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Each chapter's like a short story about a different member of each generation of the same family, alternating between two sisters' (Esi's and Effia's) bloodlines. For example, the first chapter's about Esi, the second chapter's about Effia, the next two chapters are about their children, the two after that are about their grandchildren and so on. The family tree at the beginning of the book helps to visualise the context across eight different generations.
Each story's compelling in its own right and leaves you begging to know more about the character you're reading about and also what will happen to their progeny after them. I love that it tells so many different stories and yet at the same time, it's essentially one story about one family; one story about the Black Diaspora. I don't want to give anything away, because there are quite a few unexpected twists in the tale, but it alternates between stories about Ghanaian royalty, slavery and slavers across both sides of the Atlantic, the Ashanti-British war in Ghana, freed slaves and the South to North migration in America, missionaries in Ghana, even the coal mine/prison business after slavery ended in America. There are unique insights into commonly told stories such as life in 1960s Harlem and also lesser-known stories such as village life in Ghana.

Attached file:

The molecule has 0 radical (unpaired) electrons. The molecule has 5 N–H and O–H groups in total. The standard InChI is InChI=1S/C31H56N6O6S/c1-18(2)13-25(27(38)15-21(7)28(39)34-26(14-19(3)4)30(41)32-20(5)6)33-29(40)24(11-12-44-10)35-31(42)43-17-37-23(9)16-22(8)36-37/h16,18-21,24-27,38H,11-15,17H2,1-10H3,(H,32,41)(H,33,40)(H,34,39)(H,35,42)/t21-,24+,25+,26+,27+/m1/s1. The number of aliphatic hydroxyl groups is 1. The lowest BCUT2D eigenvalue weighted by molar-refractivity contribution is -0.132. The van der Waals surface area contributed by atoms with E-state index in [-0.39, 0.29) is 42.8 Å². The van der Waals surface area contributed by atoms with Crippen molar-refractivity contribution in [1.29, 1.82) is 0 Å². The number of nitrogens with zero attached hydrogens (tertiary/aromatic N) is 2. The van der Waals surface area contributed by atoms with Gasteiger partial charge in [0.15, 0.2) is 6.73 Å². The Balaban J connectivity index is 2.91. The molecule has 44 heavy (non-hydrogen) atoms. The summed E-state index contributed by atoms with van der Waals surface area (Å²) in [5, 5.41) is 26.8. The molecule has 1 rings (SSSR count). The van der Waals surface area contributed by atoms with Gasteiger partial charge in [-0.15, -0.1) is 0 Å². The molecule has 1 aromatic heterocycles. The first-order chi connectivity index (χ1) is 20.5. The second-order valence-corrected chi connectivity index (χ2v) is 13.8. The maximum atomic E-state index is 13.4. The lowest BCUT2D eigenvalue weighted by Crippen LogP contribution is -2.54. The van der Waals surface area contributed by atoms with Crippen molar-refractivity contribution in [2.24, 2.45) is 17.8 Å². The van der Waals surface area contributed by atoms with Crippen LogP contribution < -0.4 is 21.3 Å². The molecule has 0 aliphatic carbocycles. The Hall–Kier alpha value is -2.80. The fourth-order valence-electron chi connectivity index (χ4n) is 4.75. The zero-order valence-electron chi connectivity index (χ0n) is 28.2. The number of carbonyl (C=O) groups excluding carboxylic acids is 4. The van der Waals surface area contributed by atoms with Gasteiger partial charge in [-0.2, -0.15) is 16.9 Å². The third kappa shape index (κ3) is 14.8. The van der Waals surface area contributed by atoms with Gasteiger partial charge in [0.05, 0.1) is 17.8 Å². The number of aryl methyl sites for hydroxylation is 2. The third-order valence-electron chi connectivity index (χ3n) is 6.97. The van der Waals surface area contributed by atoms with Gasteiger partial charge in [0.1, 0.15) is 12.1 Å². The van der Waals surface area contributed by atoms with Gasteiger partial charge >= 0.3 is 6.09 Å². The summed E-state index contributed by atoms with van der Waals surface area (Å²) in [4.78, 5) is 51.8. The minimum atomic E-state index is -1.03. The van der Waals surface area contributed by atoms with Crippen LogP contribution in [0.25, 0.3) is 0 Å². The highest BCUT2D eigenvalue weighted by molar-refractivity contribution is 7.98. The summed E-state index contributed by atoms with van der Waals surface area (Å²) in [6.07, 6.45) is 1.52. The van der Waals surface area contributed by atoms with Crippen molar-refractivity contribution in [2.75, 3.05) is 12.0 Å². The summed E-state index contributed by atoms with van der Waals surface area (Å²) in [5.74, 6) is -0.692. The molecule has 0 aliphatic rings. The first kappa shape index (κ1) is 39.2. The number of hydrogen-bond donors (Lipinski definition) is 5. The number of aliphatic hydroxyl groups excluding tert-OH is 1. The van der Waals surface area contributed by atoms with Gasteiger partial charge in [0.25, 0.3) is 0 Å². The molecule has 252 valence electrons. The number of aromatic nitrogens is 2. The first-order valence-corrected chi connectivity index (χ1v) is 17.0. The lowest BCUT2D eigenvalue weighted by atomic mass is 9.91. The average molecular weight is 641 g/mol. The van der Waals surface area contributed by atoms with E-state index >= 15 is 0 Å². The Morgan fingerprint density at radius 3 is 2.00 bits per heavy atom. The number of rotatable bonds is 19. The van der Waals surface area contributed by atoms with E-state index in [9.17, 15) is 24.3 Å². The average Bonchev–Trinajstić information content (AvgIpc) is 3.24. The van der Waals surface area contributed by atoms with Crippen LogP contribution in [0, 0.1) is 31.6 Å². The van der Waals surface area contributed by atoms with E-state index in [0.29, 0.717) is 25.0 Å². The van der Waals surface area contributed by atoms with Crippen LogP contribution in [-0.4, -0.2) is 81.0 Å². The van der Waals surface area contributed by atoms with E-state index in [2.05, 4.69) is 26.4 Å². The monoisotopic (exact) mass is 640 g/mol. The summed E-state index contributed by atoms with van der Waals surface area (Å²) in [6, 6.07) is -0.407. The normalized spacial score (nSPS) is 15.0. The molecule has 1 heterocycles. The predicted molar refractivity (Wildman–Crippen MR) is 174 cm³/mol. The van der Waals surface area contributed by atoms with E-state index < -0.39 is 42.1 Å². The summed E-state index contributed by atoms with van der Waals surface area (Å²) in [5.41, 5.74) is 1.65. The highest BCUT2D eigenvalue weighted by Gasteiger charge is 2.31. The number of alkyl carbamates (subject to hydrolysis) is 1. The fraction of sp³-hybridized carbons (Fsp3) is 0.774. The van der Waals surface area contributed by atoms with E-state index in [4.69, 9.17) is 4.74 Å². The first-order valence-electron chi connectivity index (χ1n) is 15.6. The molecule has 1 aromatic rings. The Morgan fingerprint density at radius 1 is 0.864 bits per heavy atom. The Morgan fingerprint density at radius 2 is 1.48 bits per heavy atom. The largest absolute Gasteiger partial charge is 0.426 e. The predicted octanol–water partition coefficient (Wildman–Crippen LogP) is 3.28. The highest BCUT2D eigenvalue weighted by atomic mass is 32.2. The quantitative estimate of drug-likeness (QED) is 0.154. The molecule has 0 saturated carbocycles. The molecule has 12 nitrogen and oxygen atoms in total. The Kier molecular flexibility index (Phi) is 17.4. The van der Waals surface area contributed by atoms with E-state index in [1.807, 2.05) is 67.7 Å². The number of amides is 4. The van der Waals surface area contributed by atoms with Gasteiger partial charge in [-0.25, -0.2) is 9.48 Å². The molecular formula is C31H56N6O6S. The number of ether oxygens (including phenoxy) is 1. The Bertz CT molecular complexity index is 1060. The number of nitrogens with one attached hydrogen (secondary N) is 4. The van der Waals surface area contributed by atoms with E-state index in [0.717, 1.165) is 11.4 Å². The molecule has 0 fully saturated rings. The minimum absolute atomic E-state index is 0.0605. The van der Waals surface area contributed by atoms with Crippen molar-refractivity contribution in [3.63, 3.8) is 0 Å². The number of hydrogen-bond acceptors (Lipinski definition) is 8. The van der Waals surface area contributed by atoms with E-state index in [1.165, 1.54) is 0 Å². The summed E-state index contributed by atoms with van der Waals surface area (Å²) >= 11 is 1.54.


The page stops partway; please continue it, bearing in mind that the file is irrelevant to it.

I highly recommend this book to anyone who loves a great story. You'll also appreciate it if you're even slightly interested in historical novels or any aspect of the current/past Black Diaspora. I learned more about Ghanaian history, African-American history and possible motivations of different players in both over time. I also gained an insight into the idea of how the actions of each person in a bloodline can affect the generations of their family to come. I feel like I'm both better informed and a more empathetic person for having read this book.
I think this was a very bold debut. And Gyasi mostly rises up to the challenge. I definitely liked the first half of the book more than the second half, the second half did get weighed down by some clichés. I loved some of the characters and their strengths, like the ethics of Quay and the stoicism of Willie. Some relationships are beautiful, particularly that of “mad” Akua and Marjorie. However, some character arches had more potential for development, like that of Sam and Ness. The element of mystery and authenticity was preserved in the way that Marcus and Marjorie never found out that they were related to each other, and that is probably true of so many descendants whose ancestors were nameless slaves once upon a time. The novel will remain a testimonial of the fact that freedom comes at a price and it must be valued and preserved.
The book has the haunting backdrop of slavery, one of the most shameful realities of America and Great Britain. The baggage is a very heavy one to carry; the weight is often borne by generations; also by the tormentor and the sufferer alike. As the stories progress between generations, there is not always a characteristic happier ending, symbolic of the fact that while we may have come a long way; there is a much longer path that lies ahead. Ironically, I finished this book on the day a biracial woman, a descendant of the Southern slaves, walked down the aisle in Windsor Castle to be married into the Royal Family of Great Britain.